Wal-Mart: “Currently, 86 percent of Wal-Mart hourly store associates surveyed have medical insurance – 56 percent of those with coverage received health care insurance from Wal-Mart.” Therefore, 48% of Wal-Mart associates were covered by the company plan (Multiplying 56 percent of 86 percent would equal a total of 48% of Wal-Mart associates).
[Walmartfacts.com – April 2005]

● May 2005
“The company, based in Bentonville, Ark., says it covers health care for more than half its employees, and opens a route off state Medicaid rolls.”
[“PA to Wal-Mart: Pay Up for Health Care,” The Philadelphia Inquirer, 5/16/05]

● October 2005
“The world’s biggest retailer employs 1.2 million people in the U.S. and 568,000 of them, or about 47 percent, have health insurance, the company said.”
[“Wal-Mart Sets New Workers’ Health Plan,” Women’s Wear Daily, 10/25/05]

● January 2006
“On average in 2005, 73% of all associates were eligible for Wal-Mart plans and 43% of all associates chose to enroll”

● February 2006
“Wal-Mart’s ranks of company-insured now stand at 47 percent, [Company Spokesman] Fogleman said.”
[“Utahns foot insurance bill” Salt Lake City Tribune, 2/5/06]

How Many Wal-Mart Workers Are Covered by the Wal-Mart Health Plan?

● February, 24, 2006
Wal-Mart has said its new Value Plan has encouraged more workers to sign up for health care. But its records show that the percentage of workers who have enrolled in a company health insurance plan has increased only slightly in the last year. As of January 2005, Wal-Mart insured 45.8 percent of its workers. Today, it insures 46.2 percent, or about 615,000 out of 1.3 million. (NY Times, Feb 24, 2006)

● January 1, 2006
“As a result, Wal-Mart said, 70,000 new employees signed up for insurance for 2006, bringing the number covered by the company’s plan to 638,000.”
[New York Times, 1/5/06]

● January 19, 2006
“A statement distributed by the company said more than 615,000 of the company’s 1.3 million workers are covered by Wal-Mart health plans.”
[AP, 1/19/06]

● January 19, 2006
Wal-Mart, which is considering challenging the Maryland law, will fight such efforts in Pennsylvania and elsewhere, spokesman Nate Hurst said Friday. Nationwide, 638,000 of Wal-Mart’s 1.3 million workers have health insurance through the company, he said. The company expects support from other businesses that could be targeted next, Hurst said. [Harrisburg Patriot News, 1/19/06]

● December 6, 2005
Wal-Mart Stores Inc. has enrolled 70,000 additional workers in its health-care programs for next year at a time when its insurance offerings have come under harsh criticism. … Of Bentonville-based Wal-Mart’s 1.2 million U.S. workers, about 568,000, or 47 percent, had health insurance this year. [Arkansas Democrat Gazette,  12/6/05]

●December 3, 2005
Wal-Mart Stores Inc. added 70,000 U.S. workers to its health-care plans for next year, with roughly a third of those choosing the retailer’s new low-cost plan. … At the beginning of this year, 568,000 of Wal-Mart’s total 1.2 million U.S. employees were enrolled in its health-care plans, amounting to roughly 47% of the retailer’s overall domestic work force. The national average for retailers is 46%, according to the Henry J. Kaiser Family Foundation, a health-care research group. [WSJ, 12/3/05]

● October 25, 2005
The world’s biggest retailer employs 1.2 million people in the U.S. and 568,000 of them, or about 47 percent, have health insurance, the company said. In its attempt to increase the ranks of insured, Wal-Mart is bucking a national trend among corporations looking to curtail spiraling health care costs. [Women’s Wear Daily, 10/25/05]

● June 23, 2005
Of Wal-Mart’s 1.3 million full- and part-time employers, the lawmakers estimate that more than 600,000 do not have company insurance. Company critics say Wal-Mart wages are so low and the health premiums charged to employees so high, even some full-time employees qualify for government-funded health care. [Washington Post, 23 June 2005 ]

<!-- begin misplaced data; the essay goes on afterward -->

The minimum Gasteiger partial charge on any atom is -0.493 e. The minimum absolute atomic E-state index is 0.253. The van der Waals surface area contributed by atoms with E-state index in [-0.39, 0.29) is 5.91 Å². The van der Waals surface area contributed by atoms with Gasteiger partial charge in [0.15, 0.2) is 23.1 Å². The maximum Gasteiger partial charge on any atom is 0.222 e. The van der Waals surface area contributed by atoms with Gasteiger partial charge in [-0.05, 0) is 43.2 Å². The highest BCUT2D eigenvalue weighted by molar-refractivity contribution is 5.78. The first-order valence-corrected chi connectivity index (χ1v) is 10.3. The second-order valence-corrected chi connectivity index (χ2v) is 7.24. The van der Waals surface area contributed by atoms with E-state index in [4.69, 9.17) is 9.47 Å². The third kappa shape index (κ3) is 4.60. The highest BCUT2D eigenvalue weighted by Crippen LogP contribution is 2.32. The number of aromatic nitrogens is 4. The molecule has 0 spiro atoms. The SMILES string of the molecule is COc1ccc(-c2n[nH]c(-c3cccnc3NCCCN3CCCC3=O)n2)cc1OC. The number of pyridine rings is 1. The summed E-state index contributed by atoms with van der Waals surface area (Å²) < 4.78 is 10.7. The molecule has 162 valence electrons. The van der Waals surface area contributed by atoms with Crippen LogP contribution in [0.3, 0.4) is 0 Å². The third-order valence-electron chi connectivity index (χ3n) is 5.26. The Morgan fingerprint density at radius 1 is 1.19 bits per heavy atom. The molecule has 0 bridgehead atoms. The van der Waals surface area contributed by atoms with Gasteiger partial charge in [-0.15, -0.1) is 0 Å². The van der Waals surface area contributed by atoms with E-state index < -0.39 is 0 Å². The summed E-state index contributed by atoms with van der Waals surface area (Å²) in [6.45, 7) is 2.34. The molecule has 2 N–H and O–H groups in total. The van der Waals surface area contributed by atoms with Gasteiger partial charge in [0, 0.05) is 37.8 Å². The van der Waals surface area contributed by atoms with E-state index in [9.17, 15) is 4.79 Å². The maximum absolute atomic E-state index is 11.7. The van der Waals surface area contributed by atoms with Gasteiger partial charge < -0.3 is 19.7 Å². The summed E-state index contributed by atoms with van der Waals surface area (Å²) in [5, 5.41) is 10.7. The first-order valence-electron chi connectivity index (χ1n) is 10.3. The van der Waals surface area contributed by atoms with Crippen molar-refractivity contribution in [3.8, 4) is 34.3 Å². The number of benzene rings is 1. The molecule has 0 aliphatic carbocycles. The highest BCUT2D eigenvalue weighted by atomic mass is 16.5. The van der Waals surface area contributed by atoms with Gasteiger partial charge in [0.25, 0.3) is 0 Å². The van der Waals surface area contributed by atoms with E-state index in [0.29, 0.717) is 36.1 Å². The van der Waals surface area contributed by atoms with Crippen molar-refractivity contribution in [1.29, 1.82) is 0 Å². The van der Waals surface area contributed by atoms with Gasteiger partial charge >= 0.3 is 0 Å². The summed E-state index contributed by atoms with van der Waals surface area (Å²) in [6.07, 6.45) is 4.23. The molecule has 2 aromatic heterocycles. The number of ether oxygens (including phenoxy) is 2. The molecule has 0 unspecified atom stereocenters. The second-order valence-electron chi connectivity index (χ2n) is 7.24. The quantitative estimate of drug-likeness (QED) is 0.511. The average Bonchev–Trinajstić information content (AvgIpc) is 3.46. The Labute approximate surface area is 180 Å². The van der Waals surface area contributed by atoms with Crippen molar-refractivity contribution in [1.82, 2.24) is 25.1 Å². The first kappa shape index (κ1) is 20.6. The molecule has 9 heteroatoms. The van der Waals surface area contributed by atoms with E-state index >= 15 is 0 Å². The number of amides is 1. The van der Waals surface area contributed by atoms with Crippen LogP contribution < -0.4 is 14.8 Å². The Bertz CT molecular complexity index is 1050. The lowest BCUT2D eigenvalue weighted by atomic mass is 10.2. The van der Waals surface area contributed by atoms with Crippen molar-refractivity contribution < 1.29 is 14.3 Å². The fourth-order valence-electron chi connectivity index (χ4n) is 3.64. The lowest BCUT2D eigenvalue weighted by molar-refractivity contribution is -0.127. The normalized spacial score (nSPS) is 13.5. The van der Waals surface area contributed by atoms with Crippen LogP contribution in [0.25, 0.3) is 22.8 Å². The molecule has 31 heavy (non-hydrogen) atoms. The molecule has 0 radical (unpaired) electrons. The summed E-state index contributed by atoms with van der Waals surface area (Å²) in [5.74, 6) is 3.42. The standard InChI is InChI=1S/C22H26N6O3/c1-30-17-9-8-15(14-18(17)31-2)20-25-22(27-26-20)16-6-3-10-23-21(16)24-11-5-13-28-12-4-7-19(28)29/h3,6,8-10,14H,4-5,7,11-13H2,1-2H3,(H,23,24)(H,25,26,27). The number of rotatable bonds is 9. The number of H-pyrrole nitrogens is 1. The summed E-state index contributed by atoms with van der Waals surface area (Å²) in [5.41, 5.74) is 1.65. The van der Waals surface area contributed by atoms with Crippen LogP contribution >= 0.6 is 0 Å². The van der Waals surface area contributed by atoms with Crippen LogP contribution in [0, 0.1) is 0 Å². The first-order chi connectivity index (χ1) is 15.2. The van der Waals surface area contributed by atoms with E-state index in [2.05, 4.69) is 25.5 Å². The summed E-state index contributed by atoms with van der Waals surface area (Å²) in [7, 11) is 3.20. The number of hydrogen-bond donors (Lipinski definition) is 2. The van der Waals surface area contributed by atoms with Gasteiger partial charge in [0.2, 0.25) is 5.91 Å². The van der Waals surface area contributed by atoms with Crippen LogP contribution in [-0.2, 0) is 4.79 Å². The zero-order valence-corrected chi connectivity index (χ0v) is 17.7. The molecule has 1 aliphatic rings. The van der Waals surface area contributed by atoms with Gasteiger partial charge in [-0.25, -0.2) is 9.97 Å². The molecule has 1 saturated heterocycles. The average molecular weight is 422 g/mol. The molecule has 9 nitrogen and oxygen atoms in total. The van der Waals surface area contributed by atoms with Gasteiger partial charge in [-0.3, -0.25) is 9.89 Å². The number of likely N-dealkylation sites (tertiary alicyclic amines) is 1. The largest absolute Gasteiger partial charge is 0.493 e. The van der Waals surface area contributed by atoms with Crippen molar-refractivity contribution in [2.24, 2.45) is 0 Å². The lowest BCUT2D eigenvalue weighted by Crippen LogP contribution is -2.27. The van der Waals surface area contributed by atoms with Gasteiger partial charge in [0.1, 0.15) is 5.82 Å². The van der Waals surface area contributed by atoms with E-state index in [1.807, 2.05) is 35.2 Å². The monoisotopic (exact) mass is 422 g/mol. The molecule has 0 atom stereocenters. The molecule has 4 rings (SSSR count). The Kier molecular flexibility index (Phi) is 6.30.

February 23, 2006


The following is a statement by Paul Blank, campaign director for WakeUpWalMart.com, regarding Lee Scott’s upcoming speech to the National Governor’s Association.

“”Unfortunately, Wal-Mart’s CEO Lee Scott still doesn’t get it. While Wal-Mart’s proposed changes to their health care plan are certainly long overdue, and we certainly support expanding benefits to part-timers, the Wal-Mart health care crisis infecting America cannot be solved by publicity stunts. Wal-Mart’s proposed changes are clearly designed to try and salvage a faltering public image, rather than make substantive changes to improve health care benefits for its employees.

Our new report, “”America Pays, Wal-Mart Saves,”” proves Wal-Mart’s repeated attempts over the last year to tell the American people it is improving health care is nothing more than a facade. In fact, the report shows how the Wal-Mart health care crisis is actually getting worse, not better. As an example, Wal-Mart now fails to provide company health care to over 775,000 (57%) of its employees, up significantly from last year. The report estimates Wal-Mart’s poor health care cost taxpayers nearly $1.4 billion for 2005 and will cost taxpayers over $9.1 billion for the next five years.

We agree with Lee Scott’s acknowledgment that health care is a serious issue for working people in America, and we are more than happy, as we have proposed to him personally, to sit down with him and work together to help improve the lives of Wal-Mart workers, their families, and to make Wal-Mart a more successful business.

Wal-Mart needs to understand it cannot have the world both ways. Wal-Mart wants to tell Wall Street it is controlling (ie. cutting) labor and health care costs, but wants to tell Main Street it is improving its health care offerings. Just like Lee Scott ’s new proposals in October failed to improve Wal-Mart’s image or its health care, these new proposals ring just as hollow and will meet the same fate.

We can only hope, for America’s sake, Wal-Mart and Lee Scott will realize the only way to stem the growing public outrage over Wal-Mart’s poor health care is to make substantive changes that will actually provide affordable, comprehensive health insurance to more of its employees.

Lee Scott should sit down with us, prior to his official April announcement of these programs, and consider the path by which we can make Wal-Mart a better business and improve the great country we live in.””